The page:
Whoydensday: Doctor Who on Boxing Day in Oz

A few weeks ago, Lauredhel posted the trailer for the 2011 Doctor Who Xmas special: The Doctor, The Widow And The Wardrobe. Auntie has now confirmed that once again they are fast-tracking from the UK for a screening date of December 26 at 7:30pm.

Here’s the official episode synopsis:

It’s Christmas Eve, 1938, when Madge Arwell comes to the aid of an injured Spaceman Angel as she cycles home. He promises to repay her kindness – all she has to do is make a wish. Three years later, a devastated Madge escapes war-torn London with her two children for a dilapidated house in Dorset. She is crippled with grief at the news her husband has been lost over the channel, but determined to give Lily and Cyril the best Christmas ever. The Arwells are surprised to be greeted by a madcap caretaker whose mysterious Christmas gift leads them into a magical wintry world. Here, Madge will learn how to be braver than she ever thought possible. And that [BBC overshare redacted]

Have some promo pics!

BBC promo - The Doctor is opening a big blue gift package in front of a festive tree, Mrs Arwell and her children look on

The Doctor and the Arwells move through a dark snowy forest with a mysterious tower capped by a bright glowing ball in the background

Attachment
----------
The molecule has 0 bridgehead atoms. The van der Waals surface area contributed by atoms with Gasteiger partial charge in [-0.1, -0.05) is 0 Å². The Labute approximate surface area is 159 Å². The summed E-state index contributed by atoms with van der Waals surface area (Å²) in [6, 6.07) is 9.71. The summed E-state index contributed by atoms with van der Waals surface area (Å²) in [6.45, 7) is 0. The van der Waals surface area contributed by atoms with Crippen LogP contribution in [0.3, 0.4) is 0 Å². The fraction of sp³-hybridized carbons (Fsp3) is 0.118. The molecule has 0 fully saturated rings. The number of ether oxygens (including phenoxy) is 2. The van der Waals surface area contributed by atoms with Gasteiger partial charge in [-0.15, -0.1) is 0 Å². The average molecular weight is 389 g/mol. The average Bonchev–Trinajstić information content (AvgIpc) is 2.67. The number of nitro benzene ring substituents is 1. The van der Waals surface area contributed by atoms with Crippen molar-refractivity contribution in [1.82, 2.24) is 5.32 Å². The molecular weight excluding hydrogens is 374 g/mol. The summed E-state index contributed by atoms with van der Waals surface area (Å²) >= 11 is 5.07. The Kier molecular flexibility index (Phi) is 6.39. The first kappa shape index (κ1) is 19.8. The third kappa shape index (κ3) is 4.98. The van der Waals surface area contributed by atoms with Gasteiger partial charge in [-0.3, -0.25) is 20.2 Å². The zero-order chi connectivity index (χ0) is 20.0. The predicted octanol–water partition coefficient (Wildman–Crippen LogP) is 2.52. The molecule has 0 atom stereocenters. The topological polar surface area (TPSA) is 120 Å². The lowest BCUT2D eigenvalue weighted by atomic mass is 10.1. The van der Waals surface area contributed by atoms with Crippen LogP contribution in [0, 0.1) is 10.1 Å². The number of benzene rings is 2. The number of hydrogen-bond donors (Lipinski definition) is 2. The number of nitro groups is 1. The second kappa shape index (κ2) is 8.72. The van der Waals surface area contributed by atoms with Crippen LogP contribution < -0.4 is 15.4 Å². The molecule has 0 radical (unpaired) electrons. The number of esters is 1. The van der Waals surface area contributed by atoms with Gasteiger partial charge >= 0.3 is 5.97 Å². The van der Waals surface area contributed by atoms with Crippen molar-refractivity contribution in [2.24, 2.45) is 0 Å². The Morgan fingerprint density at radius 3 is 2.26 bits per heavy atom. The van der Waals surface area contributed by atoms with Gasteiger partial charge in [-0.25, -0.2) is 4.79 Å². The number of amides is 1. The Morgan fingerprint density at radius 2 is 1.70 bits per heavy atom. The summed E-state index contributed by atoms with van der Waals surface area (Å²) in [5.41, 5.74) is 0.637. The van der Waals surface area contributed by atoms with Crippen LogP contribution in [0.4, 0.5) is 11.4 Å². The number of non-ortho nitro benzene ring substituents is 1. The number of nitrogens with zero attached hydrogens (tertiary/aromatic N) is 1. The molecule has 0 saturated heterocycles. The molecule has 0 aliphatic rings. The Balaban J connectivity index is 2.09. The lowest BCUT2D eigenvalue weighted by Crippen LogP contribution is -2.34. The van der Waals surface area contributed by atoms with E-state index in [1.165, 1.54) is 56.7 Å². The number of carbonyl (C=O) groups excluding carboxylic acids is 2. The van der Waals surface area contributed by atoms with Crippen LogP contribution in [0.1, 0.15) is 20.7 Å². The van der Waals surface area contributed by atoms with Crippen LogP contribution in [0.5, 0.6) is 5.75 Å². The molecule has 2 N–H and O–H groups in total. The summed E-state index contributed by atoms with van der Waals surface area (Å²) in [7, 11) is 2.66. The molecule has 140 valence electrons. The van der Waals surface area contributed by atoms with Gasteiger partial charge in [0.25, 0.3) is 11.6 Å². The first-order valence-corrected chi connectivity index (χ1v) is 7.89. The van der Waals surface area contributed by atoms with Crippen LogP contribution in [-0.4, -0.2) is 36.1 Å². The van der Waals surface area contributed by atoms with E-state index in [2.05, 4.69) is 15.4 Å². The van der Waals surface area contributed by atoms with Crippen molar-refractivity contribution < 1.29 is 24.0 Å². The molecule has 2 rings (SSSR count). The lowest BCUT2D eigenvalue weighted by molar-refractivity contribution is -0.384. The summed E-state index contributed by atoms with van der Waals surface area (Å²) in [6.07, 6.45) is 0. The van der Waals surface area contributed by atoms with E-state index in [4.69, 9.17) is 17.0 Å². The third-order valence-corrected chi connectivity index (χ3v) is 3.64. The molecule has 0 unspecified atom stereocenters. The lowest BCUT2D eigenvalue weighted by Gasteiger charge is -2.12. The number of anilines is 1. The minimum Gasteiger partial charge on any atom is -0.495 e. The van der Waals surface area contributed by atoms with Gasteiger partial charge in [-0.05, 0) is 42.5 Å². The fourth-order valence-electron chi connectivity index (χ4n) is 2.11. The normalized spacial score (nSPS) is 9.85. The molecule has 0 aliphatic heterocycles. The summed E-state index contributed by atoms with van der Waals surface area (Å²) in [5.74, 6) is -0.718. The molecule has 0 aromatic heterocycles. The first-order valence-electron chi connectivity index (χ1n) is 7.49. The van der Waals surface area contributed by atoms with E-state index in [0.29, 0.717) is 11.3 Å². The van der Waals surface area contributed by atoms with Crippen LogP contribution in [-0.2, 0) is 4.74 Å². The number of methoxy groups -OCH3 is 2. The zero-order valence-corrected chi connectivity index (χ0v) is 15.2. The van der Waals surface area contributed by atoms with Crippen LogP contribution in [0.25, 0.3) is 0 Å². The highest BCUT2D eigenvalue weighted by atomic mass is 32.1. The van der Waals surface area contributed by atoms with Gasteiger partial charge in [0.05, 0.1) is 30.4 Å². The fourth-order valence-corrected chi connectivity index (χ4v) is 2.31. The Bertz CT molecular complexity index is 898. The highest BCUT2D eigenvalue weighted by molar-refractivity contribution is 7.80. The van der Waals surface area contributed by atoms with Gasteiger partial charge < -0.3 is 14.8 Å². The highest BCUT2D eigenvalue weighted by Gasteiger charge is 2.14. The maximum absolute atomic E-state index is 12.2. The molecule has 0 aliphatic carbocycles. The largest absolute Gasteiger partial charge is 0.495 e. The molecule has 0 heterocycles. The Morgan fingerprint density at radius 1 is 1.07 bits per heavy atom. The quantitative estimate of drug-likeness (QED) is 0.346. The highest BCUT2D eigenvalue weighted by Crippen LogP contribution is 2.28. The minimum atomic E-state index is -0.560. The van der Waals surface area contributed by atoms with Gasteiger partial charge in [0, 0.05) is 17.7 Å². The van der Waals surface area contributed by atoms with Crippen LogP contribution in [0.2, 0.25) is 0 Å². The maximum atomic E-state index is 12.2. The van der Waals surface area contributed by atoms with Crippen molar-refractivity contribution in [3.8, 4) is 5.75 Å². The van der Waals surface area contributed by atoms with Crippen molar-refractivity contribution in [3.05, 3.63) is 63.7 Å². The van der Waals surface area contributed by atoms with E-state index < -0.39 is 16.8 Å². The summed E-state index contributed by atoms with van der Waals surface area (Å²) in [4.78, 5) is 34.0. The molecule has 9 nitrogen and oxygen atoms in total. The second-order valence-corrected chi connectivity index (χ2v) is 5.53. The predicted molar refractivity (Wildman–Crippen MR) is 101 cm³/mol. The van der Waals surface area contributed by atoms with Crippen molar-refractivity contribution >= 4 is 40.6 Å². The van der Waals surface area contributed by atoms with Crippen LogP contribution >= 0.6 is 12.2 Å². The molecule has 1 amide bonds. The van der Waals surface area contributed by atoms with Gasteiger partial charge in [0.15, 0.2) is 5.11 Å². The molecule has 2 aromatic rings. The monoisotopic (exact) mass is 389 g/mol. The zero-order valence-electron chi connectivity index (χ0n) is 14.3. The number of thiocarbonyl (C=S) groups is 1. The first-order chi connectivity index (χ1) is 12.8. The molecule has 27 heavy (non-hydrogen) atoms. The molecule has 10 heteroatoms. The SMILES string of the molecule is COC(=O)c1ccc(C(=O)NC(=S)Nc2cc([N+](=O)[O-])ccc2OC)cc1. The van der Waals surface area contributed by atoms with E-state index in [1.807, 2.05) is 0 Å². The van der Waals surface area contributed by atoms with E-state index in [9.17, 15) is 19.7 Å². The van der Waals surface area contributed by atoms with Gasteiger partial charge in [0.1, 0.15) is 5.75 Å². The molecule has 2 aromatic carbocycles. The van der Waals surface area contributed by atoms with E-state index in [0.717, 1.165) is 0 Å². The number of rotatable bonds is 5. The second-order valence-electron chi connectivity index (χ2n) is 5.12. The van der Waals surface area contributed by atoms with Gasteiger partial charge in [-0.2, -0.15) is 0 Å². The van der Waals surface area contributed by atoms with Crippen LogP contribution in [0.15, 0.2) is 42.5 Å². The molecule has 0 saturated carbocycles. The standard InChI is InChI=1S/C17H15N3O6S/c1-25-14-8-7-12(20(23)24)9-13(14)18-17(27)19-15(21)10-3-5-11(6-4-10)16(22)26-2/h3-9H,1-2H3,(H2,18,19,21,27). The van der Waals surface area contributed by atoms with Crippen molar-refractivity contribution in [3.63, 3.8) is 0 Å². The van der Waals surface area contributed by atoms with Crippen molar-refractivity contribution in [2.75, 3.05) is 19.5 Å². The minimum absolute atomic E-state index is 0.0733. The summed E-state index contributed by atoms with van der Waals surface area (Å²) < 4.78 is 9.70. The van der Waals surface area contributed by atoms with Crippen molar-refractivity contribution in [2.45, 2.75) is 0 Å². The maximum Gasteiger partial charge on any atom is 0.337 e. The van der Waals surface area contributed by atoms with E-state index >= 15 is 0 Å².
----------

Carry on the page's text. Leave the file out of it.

a close-up of Matt Smith as The Doctor, holding up his sonic screwdriver

a tunnel appears to be wreathed in flames - we see the running figure of The Doctor silhouetted against the glowing background

The Doctor and a young woman are crouching down on the snowy ground, looking at/for something

The Doctor and the young woman are walking in the snowy forest - she is still looking at the ground, he is looking straight ahead with startled eyes

Bill Bailey wearing some sort of industrial looking space armour

Categories: arts & entertainment, fun & hobbies

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20 replies

  1. Hm – the first two photos aren’t displaying – that’s annoying.
    To compensate, I offer you The Eleven Doctors – Fanservice Edition (topless nudity ahoy)

  2. OK, have fixed the non-showing photos. I’m presuming that Bill Bailey is a Mr Beaver analogue in this tale.

  3. Beaver? Drat. I wanted Bill Bailey as Mister Tumnus.

  4. I’d like that too, but there are three people in the same yellow suits, one is a woman, and there’s another publicity shot of her at a console in a confined space, so I’m guessing that they are the Beaver family.

  5. Should I do a quick re-read of the Lion the Witch and the Wardrobe so I understand this episode?

    • I’m sure that Moffat will have written it to be comprehensible to those who don’t know the book, but I’m also sure that you’ll get more geek-out enjoyment if you’re getting the allusions. If you have read it before with reasonable care and enjoyment, then probably just brushing up on a plot summary should do the trick.
      BTW, that plot summary reminds me that there was not apparently a child Beaver, just Mr and Mrs Beaver, so perhaps Bill Bailey is going to be the analogue for Mr Tumnus after all.

  6. Apparently Helen Mirren has recently said in an interview that she’d love to be in Doctor Who, but only as The Doctor.
    I vote for Judi Dench to play The Master opposite her, and I think Ioan Gruffudd should be her Companion. Or maybe Russell Tovey – the DW team seem to like him a lot (and so do I).

  7. Helen Mirrin would be awesome!